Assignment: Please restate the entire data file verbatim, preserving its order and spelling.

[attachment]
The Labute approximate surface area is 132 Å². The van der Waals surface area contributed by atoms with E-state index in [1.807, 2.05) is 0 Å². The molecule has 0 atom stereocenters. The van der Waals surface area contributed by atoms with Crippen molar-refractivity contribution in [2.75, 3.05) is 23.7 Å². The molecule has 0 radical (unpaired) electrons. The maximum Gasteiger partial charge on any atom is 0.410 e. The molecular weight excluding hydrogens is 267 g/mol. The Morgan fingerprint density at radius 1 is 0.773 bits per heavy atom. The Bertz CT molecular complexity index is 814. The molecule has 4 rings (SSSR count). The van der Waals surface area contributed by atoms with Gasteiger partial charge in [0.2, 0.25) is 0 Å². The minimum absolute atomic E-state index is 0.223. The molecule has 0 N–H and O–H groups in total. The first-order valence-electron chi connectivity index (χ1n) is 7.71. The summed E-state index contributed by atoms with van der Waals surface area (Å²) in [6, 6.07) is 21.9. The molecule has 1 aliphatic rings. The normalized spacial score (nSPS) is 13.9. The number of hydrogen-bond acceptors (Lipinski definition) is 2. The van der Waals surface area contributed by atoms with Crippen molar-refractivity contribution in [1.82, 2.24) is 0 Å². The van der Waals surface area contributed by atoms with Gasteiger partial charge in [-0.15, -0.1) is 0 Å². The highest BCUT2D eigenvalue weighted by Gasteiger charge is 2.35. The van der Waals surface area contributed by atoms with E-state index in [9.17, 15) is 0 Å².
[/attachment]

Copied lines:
The Labute approximate surface area is 132 Å². The van der Waals surface area contributed by atoms with E-state index in [1.807, 2.05) is 0 Å². The molecule has 0 atom stereocenters. The van der Waals surface area contributed by atoms with Crippen molar-refractivity contribution in [2.75, 3.05) is 23.7 Å². The molecule has 0 radical (unpaired) electrons. The maximum Gasteiger partial charge on any atom is 0.410 e. The molecular weight excluding hydrogens is 267 g/mol. The Morgan fingerprint density at radius 1 is 0.773 bits per heavy atom. The Bertz CT molecular complexity index is 814. The molecule has 4 rings (SSSR count). The van der Waals surface area contributed by atoms with Gasteiger partial charge in [0.2, 0.25) is 0 Å². The minimum absolute atomic E-state index is 0.223. The molecule has 0 N–H and O–H groups in total. The first-order valence-electron chi connectivity index (χ1n) is 7.71. The summed E-state index contributed by atoms with van der Waals surface area (Å²) in [6, 6.07) is 21.9. The molecule has 1 aliphatic rings. The normalized spacial score (nSPS) is 13.9. The number of hydrogen-bond acceptors (Lipinski definition) is 2. The van der Waals surface area contributed by atoms with Crippen molar-refractivity contribution in [1.82, 2.24) is 0 Å². The van der Waals surface area contributed by atoms with Gasteiger partial charge in [-0.15, -0.1) is 0 Å². The highest BCUT2D eigenvalue weighted by Gasteiger charge is 2.35. The van der Waals surface area contributed by atoms with E-state index in [9.17, 15) is 0 Å².